We asked Crowdsurfer Pro for the answer.
A school of thought states that everything – from a simple widget to a brave, world-changing idea – can be financed via the crowd. In crowd finance, there are takers for every opportunity, no matter how outlandish.
But evidence we’ve uncovered argues the contrary. It shows that the crowd is actually discerning and selective.
Using Crowdsurfer Pro, we analysed hundreds of thousands of campaigns to understand which sectors perform strongly in equity and rewards crowd finance.
What we found was eminently sensible: the crowd is no different from the high street. Before spending money on products, buyers like to "touch, feel, understand”.
Little surprise then that successful campaigns tend to be in sectors with a clear end product. Design, home improvement and lifestyle products do well.
Like the high street, the crowd is health conscious and motivated by the opportunity to make money.
Hence, the most successful campaign sectors we discovered include:
Campaign sectors that underperform rely heavily on the opposite: they have an unclear business case, with little to show in terms of existing product. And they build their campaigns on lofty ideals rather than concrete business development.
Unsuccessful campaign sectors include:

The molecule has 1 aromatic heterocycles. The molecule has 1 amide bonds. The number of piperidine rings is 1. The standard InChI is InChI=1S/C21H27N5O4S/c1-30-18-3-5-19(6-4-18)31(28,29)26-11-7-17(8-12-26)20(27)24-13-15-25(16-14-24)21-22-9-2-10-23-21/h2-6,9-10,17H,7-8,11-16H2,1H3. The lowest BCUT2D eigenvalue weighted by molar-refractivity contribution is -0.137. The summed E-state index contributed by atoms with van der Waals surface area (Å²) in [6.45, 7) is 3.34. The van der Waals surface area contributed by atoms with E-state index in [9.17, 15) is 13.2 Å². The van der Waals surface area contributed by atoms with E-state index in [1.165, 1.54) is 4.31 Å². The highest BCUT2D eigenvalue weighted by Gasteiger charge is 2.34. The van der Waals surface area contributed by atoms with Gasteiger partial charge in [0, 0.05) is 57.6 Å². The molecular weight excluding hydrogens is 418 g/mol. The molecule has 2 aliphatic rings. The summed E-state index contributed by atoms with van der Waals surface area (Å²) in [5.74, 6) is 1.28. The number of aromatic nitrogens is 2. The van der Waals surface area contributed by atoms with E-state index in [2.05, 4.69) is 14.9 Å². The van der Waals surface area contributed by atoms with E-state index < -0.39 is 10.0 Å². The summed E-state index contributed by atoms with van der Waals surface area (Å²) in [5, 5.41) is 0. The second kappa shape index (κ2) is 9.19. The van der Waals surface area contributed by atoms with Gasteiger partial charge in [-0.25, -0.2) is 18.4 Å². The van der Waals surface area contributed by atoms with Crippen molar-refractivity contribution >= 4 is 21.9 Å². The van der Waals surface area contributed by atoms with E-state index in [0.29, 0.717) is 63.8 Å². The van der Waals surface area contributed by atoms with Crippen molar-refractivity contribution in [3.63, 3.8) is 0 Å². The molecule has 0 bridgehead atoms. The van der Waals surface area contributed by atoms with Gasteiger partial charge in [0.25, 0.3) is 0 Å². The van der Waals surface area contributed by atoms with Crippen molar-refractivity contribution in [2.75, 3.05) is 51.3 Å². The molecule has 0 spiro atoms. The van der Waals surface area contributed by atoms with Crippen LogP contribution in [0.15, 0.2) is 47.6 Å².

So if you want to launch a successful crowd finance campaign, make sure you know your end goal and allow your investors to "touch, feel, understand” your product.
Reassuringly, despite what some think, the crowd remains sensible, driven by the same sentiment as shoppers on the high street.
Perhaps one day it will be swept away with a grand idea to change the world. Perhaps the time of idealist lies up ahead in the future. But, for the moment, the crowd remains fiercely pragmatic and very picky.
Next week, using the same method to harness the power of Crowdsurfer Pro we take a look at what’s trending in debt crowd finance.
* Our analysis looked at over 60% of all the campaigns we’re tracking at Crowdsurfer, with the majority hosted on Indiegogo and Kickstarter.
** Successful campaigns raised at least 90% or their funding target, with targets set at a minimum of £10,000. Unsuccessful campaigns failed and raised £0.